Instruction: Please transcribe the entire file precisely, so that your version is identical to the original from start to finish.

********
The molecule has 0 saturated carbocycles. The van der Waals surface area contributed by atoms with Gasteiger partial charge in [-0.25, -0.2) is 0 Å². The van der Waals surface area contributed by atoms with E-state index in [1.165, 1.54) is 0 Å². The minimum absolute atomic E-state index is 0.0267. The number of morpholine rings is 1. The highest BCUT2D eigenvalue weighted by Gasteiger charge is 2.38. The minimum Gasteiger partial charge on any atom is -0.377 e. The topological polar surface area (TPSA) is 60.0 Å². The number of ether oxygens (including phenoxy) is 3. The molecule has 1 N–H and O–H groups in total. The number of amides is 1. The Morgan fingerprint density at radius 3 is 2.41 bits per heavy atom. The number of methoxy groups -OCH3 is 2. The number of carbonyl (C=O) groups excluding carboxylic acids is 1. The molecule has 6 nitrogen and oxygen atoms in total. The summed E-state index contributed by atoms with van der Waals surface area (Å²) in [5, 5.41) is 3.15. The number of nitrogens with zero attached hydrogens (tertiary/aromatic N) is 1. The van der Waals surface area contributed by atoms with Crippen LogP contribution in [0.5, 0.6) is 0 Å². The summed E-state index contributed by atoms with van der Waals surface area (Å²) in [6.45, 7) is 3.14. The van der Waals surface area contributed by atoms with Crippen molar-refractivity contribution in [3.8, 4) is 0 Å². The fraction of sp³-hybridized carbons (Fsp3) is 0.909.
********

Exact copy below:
The molecule has 0 saturated carbocycles. The van der Waals surface area contributed by atoms with Gasteiger partial charge in [-0.25, -0.2) is 0 Å². The van der Waals surface area contributed by atoms with E-state index in [1.165, 1.54) is 0 Å². The minimum absolute atomic E-state index is 0.0267. The number of morpholine rings is 1. The highest BCUT2D eigenvalue weighted by Gasteiger charge is 2.38. The minimum Gasteiger partial charge on any atom is -0.377 e. The topological polar surface area (TPSA) is 60.0 Å². The number of ether oxygens (including phenoxy) is 3. The molecule has 1 N–H and O–H groups in total. The number of amides is 1. The Morgan fingerprint density at radius 3 is 2.41 bits per heavy atom. The number of methoxy groups -OCH3 is 2. The number of carbonyl (C=O) groups excluding carboxylic acids is 1. The molecule has 6 nitrogen and oxygen atoms in total. The summed E-state index contributed by atoms with van der Waals surface area (Å²) in [5, 5.41) is 3.15. The number of nitrogens with zero attached hydrogens (tertiary/aromatic N) is 1. The van der Waals surface area contributed by atoms with Crippen LogP contribution in [0.5, 0.6) is 0 Å². The summed E-state index contributed by atoms with van der Waals surface area (Å²) in [6.45, 7) is 3.14. The van der Waals surface area contributed by atoms with Crippen molar-refractivity contribution in [3.8, 4) is 0 Å². The fraction of sp³-hybridized carbons (Fsp3) is 0.909.